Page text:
I'll buy on eBay but work very hard to avoid selling there. They are arrogant a$$holes to sellers and fees are very high. Most of what I sell these days is camera equipment. There are several camera sites with low or no fees for sellers and the risks for the seller are much lower.

If you're going to buy anything significant, you'll have to learn to snipe. I use a sniping program call JBidWatcher and it is excellent. It is programmed to enter my snipes 8 seconds before the end of the auction, which is not enough time for a human bidder to react to my bid.
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Old 01-05-2019, 03:10 PM   #7
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Quote:
Originally Posted by imoldernu View Post
Wow! Thank you!

I didn't expect such a great reply. It answered almost every question I had, and many things I would never have guessed at. Especially about the risk.

When it comes time, I think I'll try Craigslist first.
Craigslist is a good place to sell too, but there’s one more acute risk there. I don’t want to scare you unduly, but Google “craigslist risks.” At the very least, don’t make a craigslist exchange at your house - meet at a safe, public, neutral location with plenty of witnesses around. And have the buyer sign a sales agreement acknowledging receiving the item.

eBay has the advnantage of arms length transactions unless it’s a large item/local delivery. That’s why I tolerate the disadvantages of eBay and avoid craigslist. YMMV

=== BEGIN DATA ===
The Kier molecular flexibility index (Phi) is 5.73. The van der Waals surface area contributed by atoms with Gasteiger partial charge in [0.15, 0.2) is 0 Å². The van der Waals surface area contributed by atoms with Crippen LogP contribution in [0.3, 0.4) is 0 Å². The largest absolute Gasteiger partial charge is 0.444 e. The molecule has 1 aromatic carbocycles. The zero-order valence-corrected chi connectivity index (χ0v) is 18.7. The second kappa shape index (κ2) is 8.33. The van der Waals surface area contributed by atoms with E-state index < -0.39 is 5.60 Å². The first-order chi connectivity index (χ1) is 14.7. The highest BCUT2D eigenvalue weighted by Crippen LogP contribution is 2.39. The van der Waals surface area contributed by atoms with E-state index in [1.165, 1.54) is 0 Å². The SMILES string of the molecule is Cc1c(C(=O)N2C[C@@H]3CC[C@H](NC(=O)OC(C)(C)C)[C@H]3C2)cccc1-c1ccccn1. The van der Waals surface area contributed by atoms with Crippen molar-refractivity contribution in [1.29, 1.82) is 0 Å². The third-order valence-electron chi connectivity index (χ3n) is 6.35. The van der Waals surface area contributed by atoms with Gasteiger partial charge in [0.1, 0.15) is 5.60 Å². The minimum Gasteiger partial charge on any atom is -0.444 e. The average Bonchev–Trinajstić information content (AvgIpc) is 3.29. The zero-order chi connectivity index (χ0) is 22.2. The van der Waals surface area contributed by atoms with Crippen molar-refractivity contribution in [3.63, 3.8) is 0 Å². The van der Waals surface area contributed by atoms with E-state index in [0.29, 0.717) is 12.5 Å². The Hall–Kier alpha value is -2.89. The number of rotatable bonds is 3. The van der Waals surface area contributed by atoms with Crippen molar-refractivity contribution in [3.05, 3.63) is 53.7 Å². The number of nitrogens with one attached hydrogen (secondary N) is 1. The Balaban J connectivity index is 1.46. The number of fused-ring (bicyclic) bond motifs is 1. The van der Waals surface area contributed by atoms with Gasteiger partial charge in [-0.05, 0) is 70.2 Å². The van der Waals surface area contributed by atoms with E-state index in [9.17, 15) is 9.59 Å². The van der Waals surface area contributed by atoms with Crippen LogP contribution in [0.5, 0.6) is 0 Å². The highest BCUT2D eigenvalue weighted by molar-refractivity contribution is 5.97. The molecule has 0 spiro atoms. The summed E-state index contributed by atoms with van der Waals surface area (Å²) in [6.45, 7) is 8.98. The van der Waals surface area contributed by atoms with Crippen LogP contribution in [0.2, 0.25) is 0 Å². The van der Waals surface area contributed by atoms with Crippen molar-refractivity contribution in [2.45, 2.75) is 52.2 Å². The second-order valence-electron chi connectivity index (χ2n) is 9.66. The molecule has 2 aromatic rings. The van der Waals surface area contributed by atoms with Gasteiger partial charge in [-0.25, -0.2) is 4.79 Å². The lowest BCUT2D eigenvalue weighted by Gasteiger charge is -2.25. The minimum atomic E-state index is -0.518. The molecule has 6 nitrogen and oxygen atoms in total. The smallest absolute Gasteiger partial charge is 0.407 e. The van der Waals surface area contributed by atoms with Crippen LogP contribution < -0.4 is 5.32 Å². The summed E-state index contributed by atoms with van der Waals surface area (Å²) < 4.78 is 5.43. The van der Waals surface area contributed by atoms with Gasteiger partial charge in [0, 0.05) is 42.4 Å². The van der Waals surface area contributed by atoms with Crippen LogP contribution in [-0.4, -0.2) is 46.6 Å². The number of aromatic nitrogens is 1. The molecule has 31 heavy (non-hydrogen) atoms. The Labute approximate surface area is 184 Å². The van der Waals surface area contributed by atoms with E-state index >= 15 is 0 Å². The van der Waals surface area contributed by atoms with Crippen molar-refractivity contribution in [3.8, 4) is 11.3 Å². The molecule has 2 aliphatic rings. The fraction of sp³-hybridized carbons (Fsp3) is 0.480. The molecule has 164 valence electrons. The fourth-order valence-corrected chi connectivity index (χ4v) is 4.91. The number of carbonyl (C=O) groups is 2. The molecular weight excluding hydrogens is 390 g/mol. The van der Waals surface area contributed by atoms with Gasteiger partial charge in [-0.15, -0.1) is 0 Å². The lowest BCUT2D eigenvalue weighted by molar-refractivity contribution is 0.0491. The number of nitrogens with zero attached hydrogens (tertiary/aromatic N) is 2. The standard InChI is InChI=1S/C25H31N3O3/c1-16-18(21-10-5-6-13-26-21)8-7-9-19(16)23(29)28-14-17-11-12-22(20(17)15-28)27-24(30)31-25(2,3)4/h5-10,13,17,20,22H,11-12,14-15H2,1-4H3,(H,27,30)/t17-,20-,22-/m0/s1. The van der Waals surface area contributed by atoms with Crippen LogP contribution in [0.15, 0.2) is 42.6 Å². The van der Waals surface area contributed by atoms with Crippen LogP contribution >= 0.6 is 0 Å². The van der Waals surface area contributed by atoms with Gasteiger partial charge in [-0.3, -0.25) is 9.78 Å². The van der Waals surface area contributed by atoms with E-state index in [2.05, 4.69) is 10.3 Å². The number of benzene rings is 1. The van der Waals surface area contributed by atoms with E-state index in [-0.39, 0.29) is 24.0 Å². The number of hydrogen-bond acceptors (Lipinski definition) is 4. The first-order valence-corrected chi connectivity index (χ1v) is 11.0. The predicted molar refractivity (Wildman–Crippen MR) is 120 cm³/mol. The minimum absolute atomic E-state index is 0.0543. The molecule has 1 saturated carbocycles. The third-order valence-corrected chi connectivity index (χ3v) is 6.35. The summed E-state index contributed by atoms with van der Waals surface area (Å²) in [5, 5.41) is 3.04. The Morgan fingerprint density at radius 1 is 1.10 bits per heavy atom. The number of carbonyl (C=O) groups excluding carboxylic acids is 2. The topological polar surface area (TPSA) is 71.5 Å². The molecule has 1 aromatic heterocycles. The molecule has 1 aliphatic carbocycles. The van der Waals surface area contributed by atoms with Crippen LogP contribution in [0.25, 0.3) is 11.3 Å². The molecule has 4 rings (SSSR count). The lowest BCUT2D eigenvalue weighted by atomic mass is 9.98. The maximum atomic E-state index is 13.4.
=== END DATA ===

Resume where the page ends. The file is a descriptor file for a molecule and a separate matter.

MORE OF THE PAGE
I’ve also sold items on nextdoor.com if you’re a member. At least that’s known neighbors, but it doesn’t bring top dollar either.
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Old 01-05-2019, 03:14 PM   #8
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I don't buy or sell too frequently.

Haven't had any bad experiences (knock on wood) except mistakes I made as seller but that was my own doing, like not putting a reserve price and no one bidding except for one buyer.
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Old 01-05-2019, 03:25 PM   #9
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Great summary Midpack! I'm an occasional ebay buyer, but have bought some big ticket photo gear with great success. I doubt I've ever buy a lens new again. Honestly, I'm relying on ebay's pro-buyer reputation when shelling out big $$ for camera equipment sight unseen.